Nearly two-thirds of the 16 states with active death chambers are switching to an alternative sedative for execution - even as the drug's manufacturer argues against its use in capital punishment and some European countries push export bans for such drugs.
Ten states have now switched to pentobarbital or are considering a switch as part of their three-drug methods, according to a survey of all death penalty states by The Associated Press. Among those joining the states that previously switched are Alabama, Louisiana and Florida.
South Carolina also is considering using the drug as it prepares for an execution next month.
At issue is a shortage of sodium thiopental, a sedative that states used for more than three decades until its only U.S. manufacturer stopped making it in 2009 and then dropped plans to resume production earlier this year.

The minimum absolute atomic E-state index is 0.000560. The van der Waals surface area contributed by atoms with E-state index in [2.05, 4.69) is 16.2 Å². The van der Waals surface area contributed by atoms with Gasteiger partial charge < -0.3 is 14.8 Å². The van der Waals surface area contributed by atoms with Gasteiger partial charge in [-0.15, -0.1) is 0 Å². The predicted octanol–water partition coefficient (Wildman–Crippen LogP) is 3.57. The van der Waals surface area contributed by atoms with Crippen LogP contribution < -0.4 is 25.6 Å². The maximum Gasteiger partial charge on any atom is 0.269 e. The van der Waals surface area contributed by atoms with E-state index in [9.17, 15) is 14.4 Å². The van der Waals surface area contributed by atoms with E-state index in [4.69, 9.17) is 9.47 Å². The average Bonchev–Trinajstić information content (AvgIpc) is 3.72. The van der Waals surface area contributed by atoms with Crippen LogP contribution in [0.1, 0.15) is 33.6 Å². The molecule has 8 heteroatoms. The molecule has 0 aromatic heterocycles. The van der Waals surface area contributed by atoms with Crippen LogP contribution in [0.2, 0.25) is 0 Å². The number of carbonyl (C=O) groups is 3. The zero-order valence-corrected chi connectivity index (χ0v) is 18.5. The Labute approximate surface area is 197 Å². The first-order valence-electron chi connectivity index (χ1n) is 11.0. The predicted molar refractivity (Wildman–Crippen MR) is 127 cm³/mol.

The shortage forced several states to scramble to find new supplies and executions were temporarily delayed in Arizona, California, Georgia and Oklahoma. States swapped supplies of sodium thiopental or looked overseas, to England, India and even Pakistan.